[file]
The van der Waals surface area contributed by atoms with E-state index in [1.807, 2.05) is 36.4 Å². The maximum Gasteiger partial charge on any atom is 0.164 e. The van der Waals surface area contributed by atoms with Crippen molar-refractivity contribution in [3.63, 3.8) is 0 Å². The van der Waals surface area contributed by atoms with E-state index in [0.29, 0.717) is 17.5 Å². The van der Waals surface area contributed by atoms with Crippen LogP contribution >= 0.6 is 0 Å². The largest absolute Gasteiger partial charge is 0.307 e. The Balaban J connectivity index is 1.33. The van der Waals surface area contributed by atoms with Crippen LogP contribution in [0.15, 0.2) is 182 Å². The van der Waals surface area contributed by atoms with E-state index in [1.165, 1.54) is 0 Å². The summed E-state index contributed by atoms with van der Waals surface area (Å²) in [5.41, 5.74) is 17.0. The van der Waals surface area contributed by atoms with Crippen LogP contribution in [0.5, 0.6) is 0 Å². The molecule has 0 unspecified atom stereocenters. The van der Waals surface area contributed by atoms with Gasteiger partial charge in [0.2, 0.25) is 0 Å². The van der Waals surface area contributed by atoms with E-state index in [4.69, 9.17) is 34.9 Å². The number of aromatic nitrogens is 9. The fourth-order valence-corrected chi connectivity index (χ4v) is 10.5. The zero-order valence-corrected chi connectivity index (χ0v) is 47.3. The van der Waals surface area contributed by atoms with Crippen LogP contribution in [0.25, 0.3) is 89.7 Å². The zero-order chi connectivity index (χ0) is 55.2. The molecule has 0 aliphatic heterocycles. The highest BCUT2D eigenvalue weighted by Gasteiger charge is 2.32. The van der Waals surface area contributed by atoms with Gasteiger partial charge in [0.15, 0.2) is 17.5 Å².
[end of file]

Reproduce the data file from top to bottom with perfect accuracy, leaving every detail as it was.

The van der Waals surface area contributed by atoms with E-state index in [1.807, 2.05) is 36.4 Å². The maximum Gasteiger partial charge on any atom is 0.164 e. The van der Waals surface area contributed by atoms with Crippen molar-refractivity contribution in [3.63, 3.8) is 0 Å². The van der Waals surface area contributed by atoms with E-state index in [0.29, 0.717) is 17.5 Å². The van der Waals surface area contributed by atoms with Crippen LogP contribution >= 0.6 is 0 Å². The largest absolute Gasteiger partial charge is 0.307 e. The Balaban J connectivity index is 1.33. The van der Waals surface area contributed by atoms with Crippen LogP contribution in [0.15, 0.2) is 182 Å². The van der Waals surface area contributed by atoms with E-state index in [1.165, 1.54) is 0 Å². The summed E-state index contributed by atoms with van der Waals surface area (Å²) in [5.41, 5.74) is 17.0. The van der Waals surface area contributed by atoms with Crippen LogP contribution in [0.5, 0.6) is 0 Å². The molecule has 0 unspecified atom stereocenters. The van der Waals surface area contributed by atoms with Gasteiger partial charge in [0.2, 0.25) is 0 Å². The van der Waals surface area contributed by atoms with E-state index in [4.69, 9.17) is 34.9 Å². The number of aromatic nitrogens is 9. The fourth-order valence-corrected chi connectivity index (χ4v) is 10.5. The zero-order valence-corrected chi connectivity index (χ0v) is 47.3. The van der Waals surface area contributed by atoms with Crippen LogP contribution in [0.25, 0.3) is 89.7 Å². The zero-order chi connectivity index (χ0) is 55.2. The molecule has 0 aliphatic heterocycles. The highest BCUT2D eigenvalue weighted by Gasteiger charge is 2.32. The van der Waals surface area contributed by atoms with Gasteiger partial charge in [0.15, 0.2) is 17.5 Å².